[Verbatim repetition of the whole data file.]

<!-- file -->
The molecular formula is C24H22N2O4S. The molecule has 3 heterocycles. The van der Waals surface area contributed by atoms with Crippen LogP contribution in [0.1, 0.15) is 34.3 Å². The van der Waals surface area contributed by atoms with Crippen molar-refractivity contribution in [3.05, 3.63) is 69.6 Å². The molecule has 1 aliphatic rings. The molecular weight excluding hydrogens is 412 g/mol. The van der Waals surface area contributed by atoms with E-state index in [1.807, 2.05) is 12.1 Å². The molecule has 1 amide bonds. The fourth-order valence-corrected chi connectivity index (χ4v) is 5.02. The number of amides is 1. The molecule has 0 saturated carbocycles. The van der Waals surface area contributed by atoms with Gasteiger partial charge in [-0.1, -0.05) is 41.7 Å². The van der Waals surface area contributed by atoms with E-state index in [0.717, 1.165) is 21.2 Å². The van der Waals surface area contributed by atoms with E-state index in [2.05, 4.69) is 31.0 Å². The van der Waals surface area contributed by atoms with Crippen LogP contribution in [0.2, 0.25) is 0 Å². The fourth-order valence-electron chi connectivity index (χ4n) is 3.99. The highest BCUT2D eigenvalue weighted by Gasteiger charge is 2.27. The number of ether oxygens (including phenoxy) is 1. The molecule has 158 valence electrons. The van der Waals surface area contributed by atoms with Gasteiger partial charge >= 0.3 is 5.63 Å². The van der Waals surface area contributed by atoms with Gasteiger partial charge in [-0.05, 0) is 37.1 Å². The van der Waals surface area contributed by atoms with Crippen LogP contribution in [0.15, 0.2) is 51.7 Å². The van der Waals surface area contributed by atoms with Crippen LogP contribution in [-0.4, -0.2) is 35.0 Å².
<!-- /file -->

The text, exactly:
The molecular formula is C24H22N2O4S. The molecule has 3 heterocycles. The van der Waals surface area contributed by atoms with Crippen LogP contribution in [0.1, 0.15) is 34.3 Å². The van der Waals surface area contributed by atoms with Crippen molar-refractivity contribution in [3.05, 3.63) is 69.6 Å². The molecule has 1 aliphatic rings. The molecular weight excluding hydrogens is 412 g/mol. The van der Waals surface area contributed by atoms with E-state index in [1.807, 2.05) is 12.1 Å². The molecule has 1 amide bonds. The fourth-order valence-corrected chi connectivity index (χ4v) is 5.02. The number of amides is 1. The molecule has 0 saturated carbocycles. The van der Waals surface area contributed by atoms with Gasteiger partial charge in [-0.1, -0.05) is 41.7 Å². The van der Waals surface area contributed by atoms with E-state index in [0.717, 1.165) is 21.2 Å². The van der Waals surface area contributed by atoms with E-state index in [2.05, 4.69) is 31.0 Å². The van der Waals surface area contributed by atoms with Crippen LogP contribution in [0.2, 0.25) is 0 Å². The fourth-order valence-electron chi connectivity index (χ4n) is 3.99. The highest BCUT2D eigenvalue weighted by Gasteiger charge is 2.27. The number of ether oxygens (including phenoxy) is 1. The molecule has 158 valence electrons. The van der Waals surface area contributed by atoms with Gasteiger partial charge >= 0.3 is 5.63 Å². The van der Waals surface area contributed by atoms with Gasteiger partial charge in [-0.05, 0) is 37.1 Å². The van der Waals surface area contributed by atoms with Crippen LogP contribution in [0.15, 0.2) is 51.7 Å². The van der Waals surface area contributed by atoms with Crippen LogP contribution in [-0.4, -0.2) is 35.0 Å².